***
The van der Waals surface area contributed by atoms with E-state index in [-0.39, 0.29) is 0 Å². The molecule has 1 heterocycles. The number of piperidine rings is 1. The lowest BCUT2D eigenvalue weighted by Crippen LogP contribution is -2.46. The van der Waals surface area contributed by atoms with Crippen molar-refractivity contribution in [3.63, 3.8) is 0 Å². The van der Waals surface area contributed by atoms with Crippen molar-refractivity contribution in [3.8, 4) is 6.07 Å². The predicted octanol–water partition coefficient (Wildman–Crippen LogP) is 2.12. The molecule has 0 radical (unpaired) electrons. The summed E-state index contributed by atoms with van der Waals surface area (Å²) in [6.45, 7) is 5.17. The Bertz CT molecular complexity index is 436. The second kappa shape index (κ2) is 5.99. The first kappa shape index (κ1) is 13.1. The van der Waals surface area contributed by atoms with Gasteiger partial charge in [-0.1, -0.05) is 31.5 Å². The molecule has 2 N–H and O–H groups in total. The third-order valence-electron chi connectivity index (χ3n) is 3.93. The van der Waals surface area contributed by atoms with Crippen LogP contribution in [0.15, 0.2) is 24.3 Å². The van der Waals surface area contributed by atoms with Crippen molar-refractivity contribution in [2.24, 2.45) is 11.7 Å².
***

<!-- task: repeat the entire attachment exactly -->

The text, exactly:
The van der Waals surface area contributed by atoms with E-state index in [-0.39, 0.29) is 0 Å². The molecule has 1 heterocycles. The number of piperidine rings is 1. The lowest BCUT2D eigenvalue weighted by Crippen LogP contribution is -2.46. The van der Waals surface area contributed by atoms with Crippen molar-refractivity contribution in [3.63, 3.8) is 0 Å². The van der Waals surface area contributed by atoms with Crippen molar-refractivity contribution in [3.8, 4) is 6.07 Å². The predicted octanol–water partition coefficient (Wildman–Crippen LogP) is 2.12. The molecule has 0 radical (unpaired) electrons. The summed E-state index contributed by atoms with van der Waals surface area (Å²) in [6.45, 7) is 5.17. The Bertz CT molecular complexity index is 436. The second kappa shape index (κ2) is 5.99. The first kappa shape index (κ1) is 13.1. The van der Waals surface area contributed by atoms with Gasteiger partial charge in [-0.1, -0.05) is 31.5 Å². The molecule has 2 N–H and O–H groups in total. The third-order valence-electron chi connectivity index (χ3n) is 3.93. The van der Waals surface area contributed by atoms with Crippen LogP contribution in [0.15, 0.2) is 24.3 Å². The van der Waals surface area contributed by atoms with Crippen molar-refractivity contribution in [2.24, 2.45) is 11.7 Å².